A long time ago — especially in the relative timeframe of the modern EV — there was a promising, über-efficient electric car being developed by a company called Aptera. The three-wheeled, two-seat pod looked like the fuselage of a small plane. Time went on, and in 2011 Aptera began refunding deposits for the vehicle, called the 2e, before going bankrupt and closing up shop. The assets were bought by a Chinese company, Zap Jonway, and then the whole story kind of died off. We figured that’d be the end of it.

To the contrary, says an exclusive article from IEEE Spectrum. Aptera’s founders have reconvened, it says, and bought back its intellectual property in order to re-launch the brand and the Aptera 2e EV. The three reunited founders, Chris Anthony, Steve Fambro and Michael Johnson, told the publication they plan to build the world’s most efficient EV. To do that, they’ve completely updated the old design, relying on years of new manufacturing (including additive manufacturing) know-how, improved materials and technology and a more robust supply chain.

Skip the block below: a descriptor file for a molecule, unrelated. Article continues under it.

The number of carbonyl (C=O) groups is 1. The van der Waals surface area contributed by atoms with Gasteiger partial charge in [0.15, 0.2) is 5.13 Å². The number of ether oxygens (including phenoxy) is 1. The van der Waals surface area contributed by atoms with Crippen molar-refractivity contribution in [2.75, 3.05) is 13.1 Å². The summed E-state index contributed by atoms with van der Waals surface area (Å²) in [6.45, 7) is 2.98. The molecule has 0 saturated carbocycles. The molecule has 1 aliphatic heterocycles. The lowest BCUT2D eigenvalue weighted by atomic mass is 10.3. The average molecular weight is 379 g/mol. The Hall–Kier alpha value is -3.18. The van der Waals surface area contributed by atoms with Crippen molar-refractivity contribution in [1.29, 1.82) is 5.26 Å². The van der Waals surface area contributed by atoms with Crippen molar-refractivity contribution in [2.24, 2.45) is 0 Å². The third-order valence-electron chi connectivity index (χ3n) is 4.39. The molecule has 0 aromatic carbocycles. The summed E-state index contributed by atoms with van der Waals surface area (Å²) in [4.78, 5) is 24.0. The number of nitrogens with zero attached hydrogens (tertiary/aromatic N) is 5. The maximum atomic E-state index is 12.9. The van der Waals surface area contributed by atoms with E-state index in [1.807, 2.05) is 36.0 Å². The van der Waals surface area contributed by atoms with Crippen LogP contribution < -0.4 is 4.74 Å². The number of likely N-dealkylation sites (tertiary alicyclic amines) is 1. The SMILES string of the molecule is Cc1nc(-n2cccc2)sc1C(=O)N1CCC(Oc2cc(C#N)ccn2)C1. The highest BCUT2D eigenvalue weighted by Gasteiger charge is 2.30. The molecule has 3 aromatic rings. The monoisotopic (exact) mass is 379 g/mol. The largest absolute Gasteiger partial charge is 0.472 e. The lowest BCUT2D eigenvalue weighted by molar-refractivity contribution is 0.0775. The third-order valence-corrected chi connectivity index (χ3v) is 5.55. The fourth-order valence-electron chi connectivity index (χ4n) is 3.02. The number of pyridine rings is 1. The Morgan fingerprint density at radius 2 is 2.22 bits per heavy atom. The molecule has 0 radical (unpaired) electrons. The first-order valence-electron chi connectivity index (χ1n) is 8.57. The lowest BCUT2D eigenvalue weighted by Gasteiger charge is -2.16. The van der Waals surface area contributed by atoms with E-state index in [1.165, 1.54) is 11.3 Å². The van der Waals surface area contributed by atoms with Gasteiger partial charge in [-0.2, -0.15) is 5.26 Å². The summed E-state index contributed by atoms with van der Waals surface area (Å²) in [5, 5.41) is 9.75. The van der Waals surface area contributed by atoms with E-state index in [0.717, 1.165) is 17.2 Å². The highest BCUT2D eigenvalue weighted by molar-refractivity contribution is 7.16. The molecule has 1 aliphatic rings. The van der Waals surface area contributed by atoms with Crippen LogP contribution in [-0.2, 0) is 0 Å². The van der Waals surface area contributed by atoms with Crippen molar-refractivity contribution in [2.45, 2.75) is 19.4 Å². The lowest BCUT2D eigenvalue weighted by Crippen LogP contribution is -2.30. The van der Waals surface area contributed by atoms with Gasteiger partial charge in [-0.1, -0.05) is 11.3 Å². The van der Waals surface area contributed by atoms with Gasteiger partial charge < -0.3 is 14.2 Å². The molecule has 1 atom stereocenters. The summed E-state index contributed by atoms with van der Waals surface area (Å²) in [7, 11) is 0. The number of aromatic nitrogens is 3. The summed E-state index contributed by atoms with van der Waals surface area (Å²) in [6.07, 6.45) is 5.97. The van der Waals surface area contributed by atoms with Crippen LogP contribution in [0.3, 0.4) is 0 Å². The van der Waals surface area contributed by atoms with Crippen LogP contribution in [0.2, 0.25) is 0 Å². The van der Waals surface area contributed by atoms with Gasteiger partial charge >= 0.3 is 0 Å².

The new Aptera electric vehicle would use 50-kW in-wheel motors, likely at all three wheels (though it’ll test a two-motor setup as well). Battery packs will range from 40 to 100 kWh, which in an aerodynamic, lightweight car (the 60-kWh version would weight about 1,800 pounds), would mean up to 1,000 miles of range in the highest configuration.

Aptera is still in the early stages of its second life. Now, it needs working prototypes, which require funding. It has just launched a crowdfunding campaign — with a $1,000 investment earning a spot in the reservation list — and is in talks with more traditional investors as well, in an effort to raise $2.5 million. With that, it’ll build three prototypes, with a potential unveiling next year. Aptera is also considering building a six-seat autonomous vehicle in the future, but first things first … again.


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